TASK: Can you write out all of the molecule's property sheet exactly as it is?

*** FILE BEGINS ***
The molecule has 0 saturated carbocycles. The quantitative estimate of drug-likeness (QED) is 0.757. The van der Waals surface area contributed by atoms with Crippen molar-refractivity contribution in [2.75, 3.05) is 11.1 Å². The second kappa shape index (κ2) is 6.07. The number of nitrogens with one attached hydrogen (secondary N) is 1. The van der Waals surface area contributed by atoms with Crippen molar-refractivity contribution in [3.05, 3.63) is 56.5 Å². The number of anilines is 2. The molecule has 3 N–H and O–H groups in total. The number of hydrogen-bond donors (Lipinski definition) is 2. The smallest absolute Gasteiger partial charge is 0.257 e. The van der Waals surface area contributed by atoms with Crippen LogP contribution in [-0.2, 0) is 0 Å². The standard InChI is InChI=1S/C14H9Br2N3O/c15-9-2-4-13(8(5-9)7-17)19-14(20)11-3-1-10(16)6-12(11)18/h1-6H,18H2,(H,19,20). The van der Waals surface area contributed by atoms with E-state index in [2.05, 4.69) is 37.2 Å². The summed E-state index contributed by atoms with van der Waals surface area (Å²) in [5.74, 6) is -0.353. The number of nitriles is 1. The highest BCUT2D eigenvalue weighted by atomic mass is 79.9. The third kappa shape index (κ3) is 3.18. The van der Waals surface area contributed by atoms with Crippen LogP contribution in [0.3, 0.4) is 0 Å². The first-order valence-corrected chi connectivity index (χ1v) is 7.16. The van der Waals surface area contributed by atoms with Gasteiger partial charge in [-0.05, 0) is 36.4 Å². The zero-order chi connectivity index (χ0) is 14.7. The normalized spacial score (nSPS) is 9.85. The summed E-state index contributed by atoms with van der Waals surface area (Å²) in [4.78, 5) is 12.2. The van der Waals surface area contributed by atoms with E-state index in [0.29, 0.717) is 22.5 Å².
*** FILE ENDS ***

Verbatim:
The molecule has 0 saturated carbocycles. The quantitative estimate of drug-likeness (QED) is 0.757. The van der Waals surface area contributed by atoms with Crippen molar-refractivity contribution in [2.75, 3.05) is 11.1 Å². The second kappa shape index (κ2) is 6.07. The number of nitrogens with one attached hydrogen (secondary N) is 1. The van der Waals surface area contributed by atoms with Crippen molar-refractivity contribution in [3.05, 3.63) is 56.5 Å². The number of anilines is 2. The molecule has 3 N–H and O–H groups in total. The number of hydrogen-bond donors (Lipinski definition) is 2. The smallest absolute Gasteiger partial charge is 0.257 e. The van der Waals surface area contributed by atoms with Crippen LogP contribution in [-0.2, 0) is 0 Å². The standard InChI is InChI=1S/C14H9Br2N3O/c15-9-2-4-13(8(5-9)7-17)19-14(20)11-3-1-10(16)6-12(11)18/h1-6H,18H2,(H,19,20). The van der Waals surface area contributed by atoms with E-state index in [2.05, 4.69) is 37.2 Å². The summed E-state index contributed by atoms with van der Waals surface area (Å²) in [5.74, 6) is -0.353. The number of nitriles is 1. The highest BCUT2D eigenvalue weighted by atomic mass is 79.9. The third kappa shape index (κ3) is 3.18. The van der Waals surface area contributed by atoms with Crippen LogP contribution in [0.3, 0.4) is 0 Å². The first-order valence-corrected chi connectivity index (χ1v) is 7.16. The van der Waals surface area contributed by atoms with Gasteiger partial charge in [-0.05, 0) is 36.4 Å². The zero-order chi connectivity index (χ0) is 14.7. The normalized spacial score (nSPS) is 9.85. The summed E-state index contributed by atoms with van der Waals surface area (Å²) in [4.78, 5) is 12.2. The van der Waals surface area contributed by atoms with E-state index in [0.29, 0.717) is 22.5 Å².